Review of reviews: Books
Book of the week
Weapons of Math Destruction: How Big Data Increases Inequality and Threatens Democracy
by Cathy O’Neil
Cathy O’Neil’s new book has been “haunting me since I read it,” said Evelyn Lamb in ScientificAmerican.com. A bracing dive into the world being created by Big Data, it illustrates “again and again” how the complex mathematical models that are increasingly being used by businesses and government to sort people into groups are reinforcing human biases instead of correcting them. O’Neil, who’s “an ideal person to write this book,” speaks passionately about individual victims: a teacher fired because assessment metrics discounted her talent; a college student who’s barred from a job by a personality test. To O’Neil, a former Wall Street quant, the greatest outrages occur when the models reinforce inequality— denying people credit, say, because they live in a low-income neighborhood.
Whoever you are, this is “a story about you,” said Danny Dorling in Times Higher Education (U.K.). If you use Facebook, or have been put on hold by a credit card firm, or have ever read an online ad, you will find some answers here about the kinds of judgments that Big Data’s models are making about you. O’Neil could have demystified such operations further by including some actual equations or algorithms. She also could have provided more detail to back up assertions like her claim that the reason today’s Republican and Democratic voters so often disagree about facts is that online news consumers are subjected to microtargeting by partisan political groups. Even so, this “entertaining” and “very valuable” book provides an important service: teaching us that data isn’t truth and that data tools can do real harm if we fail to police their use.
O’Neil’s sense of right and wrong can’t always be trusted, said David French in NationalReview.com. A veteran of the Occupy Wall Street movement, she often seems less concerned with the accuracy of any math model than with whether it harms groups she favors, like women, minorities, and the poor. But a “particularly disturbing” finding of her analysis is that Big Data tends to harm the marginalized in ways middle-class Americans may never notice, said Rana Foroohar in Time.com. Only the poor see online ads from predatory lenders or for-profit universities, and only residents of high-crime neighborhoods discover that their surroundings can silently cost them opportunities. Correcting such problems will require sustained effort, but “it’s time to stop pretending that people wielding the most numbers necessarily have the right answers.”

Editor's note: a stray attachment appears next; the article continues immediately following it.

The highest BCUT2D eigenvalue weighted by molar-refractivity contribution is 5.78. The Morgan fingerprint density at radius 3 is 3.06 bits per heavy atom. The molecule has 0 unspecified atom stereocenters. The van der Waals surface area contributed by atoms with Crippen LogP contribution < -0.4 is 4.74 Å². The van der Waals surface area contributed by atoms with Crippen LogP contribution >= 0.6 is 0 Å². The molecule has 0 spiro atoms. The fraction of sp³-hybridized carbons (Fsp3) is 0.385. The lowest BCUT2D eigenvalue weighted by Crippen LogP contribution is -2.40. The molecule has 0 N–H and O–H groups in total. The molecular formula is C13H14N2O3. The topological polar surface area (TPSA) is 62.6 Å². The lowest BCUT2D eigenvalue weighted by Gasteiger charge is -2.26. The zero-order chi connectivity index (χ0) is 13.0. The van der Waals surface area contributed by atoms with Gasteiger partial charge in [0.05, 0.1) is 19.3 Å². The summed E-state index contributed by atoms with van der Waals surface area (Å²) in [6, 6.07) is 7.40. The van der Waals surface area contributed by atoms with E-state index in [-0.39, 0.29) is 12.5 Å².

Novel of the week
Here I Am
by Jonathan Safran Foer
(Farrar, Straus & Giroux, $28)
You might suspect while reading Jonathan Safran Foer’s new 600-page novel that he’s “determined not to tell a compelling story,” said Rebecca Steinitz in The Boston Globe. Not that the celebrated author’s first novel in 11 years doesn’t include some intriguing alternate history and side characters. But Foer returns over and over to the “plodding” story of a marriage’s dissolution, and even there, he cuts away from the action “whenever something is about to actually happen.” A lack of energy is hardly a problem, said Dwight Garner in The New York Times. Sure, this ambitious novel about personal and cultural loss spends more time with Jacob and Julia and their boys in Washington, D.C., than it does on an existential threat to Israel brought on by an earthquake and a war. But the novel’s pathos is heartfelt, its jokes are funny, and it “has more teeming life in it than several hundred well-meaning books of midlist fiction put together.” Unfortunately, “its insistent winsomeness cloys,” rendering the book tantalizing, but not quite great.
The Pigeon Tunnel: Stories From My Life
by John le Carré
Don’t pick up John le Carré’s delightful new book expecting a straight memoir, said Kevin Sullivan in Entertainment Weekly. Yes, the legendary spy novelist shares memories from his tough 1940s childhood and from his brief career in British intelligence. But The Pigeon Tunnel is less a summing up than “the literary equivalent of a long night spent in the company of a grand storyteller who has saved up a lifetime of his best tales to share with you over several rounds of fine scotch.” Le Carré comes across in the book’s 38 reminiscences as a writer so committed to verisimilitude that he’s spent his life venturing into the world’s sketchiest corners in order to paint them on the page. It’s “a special kind of a treat” to be able to roam that world with him.
Be careful how much of it you believe, said Michiko Kakutani in The New York Times. David Cornwell, the man behind the le Carré pseudonym, freely admits that he was practically born to favor fiction over truth. The “rawest, most emotional” chapter in the book recounts growing up as the son of a con artist. The author’s father, Ronnie Cornwell, beat his wife until she was driven away, then raised his two young boys on the proceeds from fraudulent schemes that landed him in jail in four countries. In the spy trade, David Cornwell found a line of work that valued practiced liars. Luckily, it also cultivated keen observational powers “that have served him well as a novelist.”
Some of The Pigeon Tunnel’s strongest passages are portraits of people le Carré has folded into his fictions, said Richard Davenport-Hines in The Wall Street Journal. We meet a Frenchwoman who survived a harrowing youth and established a Cambodian import-export business that allowed her to secretly aid victims of the Khmer Rouge. We meet an innocent Turkish-German man who was seized by U.S. allies, tortured by interrogators, and held for five years at Guantánamo Bay. Yasser Arafat appears, too, smelling of baby powder. You can’t trust every detail of this “powerful, punchy book,” but it’s “a smashing read.”